The CCP would also be preparing China’s people psychologically for the costs of war, things like austerity, tens of thousands of combat deaths, and civilian deaths from U.S.- and Taiwan-launched strikes. Culver says these measures would already be happening now if China was preparing for a conflict that would begin in 2024, as some observers have predicted. However, Culver says these things are not currently happening, despite recent tensions.
Culver says that the PLA would also start implementing a comprehensive halting of demobilizations of enlisted personnel up to a year before D-Day, like it did in 2007 when it increased its pressure on Taiwan for that year’s elections. Three to six months before an invasion, the PLA would also halt regular training and perform maintenance on all major equipment, while preparing back-up locations to serve as emergency bases in case the U.S. or Taiwan bombs the existing bases.
In addition, the CIA would be looking for new field hospitals being set up close to embarkation points and airfields. The CCP would also most likely start to do public blood drives a few months before an invasion. Mobile command posts would depart from their bases and move to hidden locations, while units responsible for managing petroleum, oil and lubricants would deploy with field pipeline convoys.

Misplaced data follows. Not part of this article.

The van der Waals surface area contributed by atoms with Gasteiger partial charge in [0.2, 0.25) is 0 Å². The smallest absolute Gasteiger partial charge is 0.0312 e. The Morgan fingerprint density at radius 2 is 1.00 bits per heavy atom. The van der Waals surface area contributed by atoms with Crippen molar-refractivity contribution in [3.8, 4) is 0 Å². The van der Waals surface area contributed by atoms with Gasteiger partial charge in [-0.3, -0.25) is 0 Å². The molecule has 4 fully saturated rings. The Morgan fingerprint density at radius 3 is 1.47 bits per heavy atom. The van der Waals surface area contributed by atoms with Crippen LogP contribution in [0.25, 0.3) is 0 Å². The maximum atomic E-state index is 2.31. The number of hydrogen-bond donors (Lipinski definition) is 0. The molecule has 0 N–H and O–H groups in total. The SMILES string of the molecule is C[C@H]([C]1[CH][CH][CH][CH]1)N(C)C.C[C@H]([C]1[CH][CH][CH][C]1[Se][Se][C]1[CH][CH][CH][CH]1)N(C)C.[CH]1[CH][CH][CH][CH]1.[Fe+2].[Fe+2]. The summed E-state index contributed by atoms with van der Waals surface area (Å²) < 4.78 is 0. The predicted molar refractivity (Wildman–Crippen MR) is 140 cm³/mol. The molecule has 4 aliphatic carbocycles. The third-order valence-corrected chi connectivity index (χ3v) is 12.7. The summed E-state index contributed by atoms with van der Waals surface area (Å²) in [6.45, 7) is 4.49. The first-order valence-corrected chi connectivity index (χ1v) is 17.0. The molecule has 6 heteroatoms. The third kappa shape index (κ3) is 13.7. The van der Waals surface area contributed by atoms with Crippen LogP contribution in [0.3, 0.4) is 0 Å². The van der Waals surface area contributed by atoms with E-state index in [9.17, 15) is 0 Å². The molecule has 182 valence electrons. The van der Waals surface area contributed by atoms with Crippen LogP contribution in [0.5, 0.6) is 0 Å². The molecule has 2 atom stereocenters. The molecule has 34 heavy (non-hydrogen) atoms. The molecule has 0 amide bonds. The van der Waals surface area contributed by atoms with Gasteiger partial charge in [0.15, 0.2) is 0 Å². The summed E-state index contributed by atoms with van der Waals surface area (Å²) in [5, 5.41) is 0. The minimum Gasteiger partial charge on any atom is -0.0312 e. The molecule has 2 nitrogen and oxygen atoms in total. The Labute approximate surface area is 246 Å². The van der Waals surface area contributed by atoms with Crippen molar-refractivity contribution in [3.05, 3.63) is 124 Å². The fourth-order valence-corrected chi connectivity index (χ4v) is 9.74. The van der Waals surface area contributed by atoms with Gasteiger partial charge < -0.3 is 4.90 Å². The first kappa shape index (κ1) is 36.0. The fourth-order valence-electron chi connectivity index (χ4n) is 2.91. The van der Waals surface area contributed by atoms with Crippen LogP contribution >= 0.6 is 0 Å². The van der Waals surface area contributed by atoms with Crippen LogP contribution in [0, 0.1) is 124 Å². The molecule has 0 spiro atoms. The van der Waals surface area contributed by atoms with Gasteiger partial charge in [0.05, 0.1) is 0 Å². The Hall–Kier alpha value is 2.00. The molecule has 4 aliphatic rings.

Months before an invasion, hundreds of military and chartered flights would be needed to carry key material and senior officers to inspect preparations in China’s eastern regions. This would lead to normal passenger and cargo flights getting disrupted, a situation that would be noted even by amateur flight tracking enthusiasts, who in September helped to debunk claims that flights in and out of Beijing had been halted amid unsubstantiated rumors of a coup.
Culver also says that Beijing would order national mobilization at least three or four months in advance of planned combat. This would be a very public step that has not been taken since 1979.
The former CIA official concludes that “if China decides to fight a war of choice over Taiwan, strategic surprise would be a casualty of the sheer scale of the undertaking.” He says that even if Xi were tempted to risk a quick campaign and hope that Taiwan’s will to fight would quickly collapse, Russia’s disastrous invasion of Ukraine would probably have induced more caution in Beijing. “Any invasion of Taiwan will not be secret for months prior to Beijing’s initiation of hostilities. It would be a national, all-of-regime undertaking for a war potentially lasting years.”
While this is good news in the short term, it unfortunately does not solve the current crisis surrounding Taiwan’s preparedness for an invasion. Judging from the years of lead time that’s currently required to order and receive weapons from the U.S., Taiwan urgently needs to start ordering the type of asymmetric-warfare weapons that would be needed to create an effective deterrent. As explained in former Taiwanese admiral and chief of the general staff Lee Hsi-min’s Overall Defense Concept, Taiwan needs to buy small, mobile, deadly, and easy-to-hide weapons that can survive a massive air bombardment — and it needs to do so “yesterday.”